As in-person Seders return, some vulnerable Jews are being left behind
Jacob Speaks will never forget the Passover Seder where one of the attendees taped the afikoman to a mirror. His niece kept walking right past, but did not see it even as the adults exclaimed “hotter!” and “colder!” Years later, it remains a family joke: “You know, if you can’t find your keys but they’re in your pocket,” he said, “they’re in the ‘afikoman spot.’”
Before the pandemic, Passover was when Speaks, who is 49 and lives in Easthampton, Massachusetts, was most likely to see his extended family. He has transverse myelitis, a neurological condition that requires him to lay flat most of the time, so his mom’s cousin, who hosted Seders in nearby Amherst, would set up a couch for him next to the table.
But the condition also means Speaks is immunocompromised, so this year he and his wife will stay home again, Zooming in just to say hi to the family that’s gathered in Amherst and celebrating with two other virtual Seders.
“There’s something really magical about everyone being around the same Seder plate,” he said. “There’s something so delightful about watching young people find the afikomen.” But with the relaxation of masking and a new COVID surge in the Northeast, Speaks added, “it’s just not safe for me.”
Many American Jews are gearing up for a return to the large, in-person Seders they knew before 2020. But for those like Speaks who remain at high risk for serious illness if they are infected with the virus, gathering to eat, drink and sing indoors just feels too dangerous. Others are seeing their Passover plans upended this week by positive COVID tests as cases rise across the country for the first time in two months.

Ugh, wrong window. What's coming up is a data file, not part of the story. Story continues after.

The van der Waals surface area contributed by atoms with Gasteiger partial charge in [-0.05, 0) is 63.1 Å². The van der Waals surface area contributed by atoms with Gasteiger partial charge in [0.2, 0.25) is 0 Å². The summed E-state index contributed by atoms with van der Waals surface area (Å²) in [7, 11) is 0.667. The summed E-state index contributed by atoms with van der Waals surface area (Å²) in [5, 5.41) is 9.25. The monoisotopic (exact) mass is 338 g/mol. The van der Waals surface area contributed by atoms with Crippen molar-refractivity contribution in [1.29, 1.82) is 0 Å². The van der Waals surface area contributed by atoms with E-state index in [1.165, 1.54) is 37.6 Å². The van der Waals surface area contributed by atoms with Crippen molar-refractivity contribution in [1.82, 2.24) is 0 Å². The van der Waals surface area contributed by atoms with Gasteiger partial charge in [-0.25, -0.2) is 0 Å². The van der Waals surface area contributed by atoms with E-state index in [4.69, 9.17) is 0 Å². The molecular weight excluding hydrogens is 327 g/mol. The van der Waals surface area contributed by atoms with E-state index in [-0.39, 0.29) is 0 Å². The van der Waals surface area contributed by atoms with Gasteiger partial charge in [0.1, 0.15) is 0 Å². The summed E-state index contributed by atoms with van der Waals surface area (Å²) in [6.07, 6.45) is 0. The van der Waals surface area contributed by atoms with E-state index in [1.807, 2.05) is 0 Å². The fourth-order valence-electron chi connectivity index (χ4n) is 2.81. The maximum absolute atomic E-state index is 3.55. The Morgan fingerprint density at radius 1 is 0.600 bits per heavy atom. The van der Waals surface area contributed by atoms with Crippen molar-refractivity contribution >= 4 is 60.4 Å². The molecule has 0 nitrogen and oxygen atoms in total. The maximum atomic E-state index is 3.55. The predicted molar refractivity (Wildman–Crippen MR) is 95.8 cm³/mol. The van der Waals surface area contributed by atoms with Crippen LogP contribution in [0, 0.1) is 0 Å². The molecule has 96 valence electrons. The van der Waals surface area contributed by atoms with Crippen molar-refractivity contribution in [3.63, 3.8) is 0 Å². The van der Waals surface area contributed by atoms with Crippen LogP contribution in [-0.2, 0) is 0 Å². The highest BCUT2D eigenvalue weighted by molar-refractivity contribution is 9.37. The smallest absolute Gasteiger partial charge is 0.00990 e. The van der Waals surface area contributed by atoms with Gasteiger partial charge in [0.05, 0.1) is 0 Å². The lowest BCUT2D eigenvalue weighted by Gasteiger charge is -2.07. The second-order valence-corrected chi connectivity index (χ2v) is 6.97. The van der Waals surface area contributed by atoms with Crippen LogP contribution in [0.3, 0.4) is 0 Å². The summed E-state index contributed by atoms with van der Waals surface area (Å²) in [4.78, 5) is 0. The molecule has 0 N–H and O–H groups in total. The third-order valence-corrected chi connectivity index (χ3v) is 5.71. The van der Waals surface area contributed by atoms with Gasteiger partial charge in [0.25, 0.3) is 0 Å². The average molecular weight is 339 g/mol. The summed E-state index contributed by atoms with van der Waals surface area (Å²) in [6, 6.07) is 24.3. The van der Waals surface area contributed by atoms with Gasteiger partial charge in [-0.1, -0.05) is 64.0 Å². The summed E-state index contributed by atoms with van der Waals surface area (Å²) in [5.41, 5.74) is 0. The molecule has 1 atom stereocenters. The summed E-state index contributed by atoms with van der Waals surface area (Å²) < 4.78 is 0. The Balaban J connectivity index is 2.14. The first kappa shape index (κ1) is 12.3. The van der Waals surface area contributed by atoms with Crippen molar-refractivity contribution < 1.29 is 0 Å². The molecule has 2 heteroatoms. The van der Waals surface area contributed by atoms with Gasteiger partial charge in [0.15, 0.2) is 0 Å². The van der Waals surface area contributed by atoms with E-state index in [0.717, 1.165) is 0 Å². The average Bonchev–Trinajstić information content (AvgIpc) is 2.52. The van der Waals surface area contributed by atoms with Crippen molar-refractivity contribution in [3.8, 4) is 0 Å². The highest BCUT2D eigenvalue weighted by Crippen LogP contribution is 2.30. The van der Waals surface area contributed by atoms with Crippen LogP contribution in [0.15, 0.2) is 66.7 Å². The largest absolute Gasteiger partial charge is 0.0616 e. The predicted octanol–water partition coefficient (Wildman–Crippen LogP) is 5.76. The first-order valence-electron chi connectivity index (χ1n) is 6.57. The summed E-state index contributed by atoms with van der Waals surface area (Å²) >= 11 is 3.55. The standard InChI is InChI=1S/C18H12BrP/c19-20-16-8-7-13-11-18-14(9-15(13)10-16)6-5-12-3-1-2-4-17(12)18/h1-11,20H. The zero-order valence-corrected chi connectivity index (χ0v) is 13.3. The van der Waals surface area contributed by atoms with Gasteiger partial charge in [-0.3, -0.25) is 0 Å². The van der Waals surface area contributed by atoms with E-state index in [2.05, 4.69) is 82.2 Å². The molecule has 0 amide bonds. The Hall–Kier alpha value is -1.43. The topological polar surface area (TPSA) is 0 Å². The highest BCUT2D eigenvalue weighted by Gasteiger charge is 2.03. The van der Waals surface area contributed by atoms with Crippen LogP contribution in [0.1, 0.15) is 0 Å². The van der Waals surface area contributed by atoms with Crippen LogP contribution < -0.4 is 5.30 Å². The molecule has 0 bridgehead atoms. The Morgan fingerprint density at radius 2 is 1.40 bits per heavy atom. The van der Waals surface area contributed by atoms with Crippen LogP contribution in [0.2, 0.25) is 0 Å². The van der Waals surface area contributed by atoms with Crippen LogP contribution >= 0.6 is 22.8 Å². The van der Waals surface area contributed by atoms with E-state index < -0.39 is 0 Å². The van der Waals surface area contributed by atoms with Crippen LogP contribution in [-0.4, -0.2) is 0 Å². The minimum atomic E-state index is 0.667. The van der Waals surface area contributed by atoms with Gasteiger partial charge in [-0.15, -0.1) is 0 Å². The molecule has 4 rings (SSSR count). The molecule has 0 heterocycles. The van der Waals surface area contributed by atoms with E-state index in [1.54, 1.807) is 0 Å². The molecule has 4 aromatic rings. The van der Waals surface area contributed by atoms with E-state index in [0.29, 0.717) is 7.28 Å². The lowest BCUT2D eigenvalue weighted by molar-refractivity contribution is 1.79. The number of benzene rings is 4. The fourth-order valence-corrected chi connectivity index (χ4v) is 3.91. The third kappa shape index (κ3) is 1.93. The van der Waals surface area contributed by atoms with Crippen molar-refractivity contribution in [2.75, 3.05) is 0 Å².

Cooking for two
Joan Galkin, 77, said she plans to prepare her family’s favorite haroset, matzo balls she makes from scratch and maybe a roast chicken. But she will not be sharing them with her son, daughter-in-law, grandkids or anyone else in attendance at the Seder she’s not going to. Instead, it’ll be just Galkin and her husband in their Upper East Side apartment.
“I’m petrified to go out,” she said.
Galkin, who had a kidney transplant about 15 years ago, takes medications that suppress her immune system to ensure her body doesn’t treat the organ like a foreign invader. So, although she is double-vaxxed and double-boosted, she has not developed antibodies, and her doctors say she should behave like she is unvaccinated — and at high risk.
Galkin said she used to go to the theater about once a week. These days, she does not even go to the supermarket, and waits for an empty elevator so she can ride solo up to her apartment.
“There’s so much I’m missing,” she said. Including Passover with her family. When she got the new kidney, she said, “I got this gift of life, and I can’t use it right now.”
Both Galkin and Speaks talked about being left behind by a society so eager for the pandemic to be over, some people have essentially declared it so, despite the potential consequences to those who are more vulnerable. “It’s not just that I can’t attend the event because the event is more dangerous,” Speaks said. “It’s that the event itself is making the world a more dangerous place for me to be.”
Next year may we be together in person
Matthew Boxer, an academic with severe asthma, said this push to return to “normal” has made his friend group more vigilant. Their little community, which used to celebrate Shabbat and Jewish holidays together in person, includes several folks at high risk, medical professionals who’ve been treating COVID patients, and families with children too young to be vaccinated. So they’ll do another Zoom-Seder this year.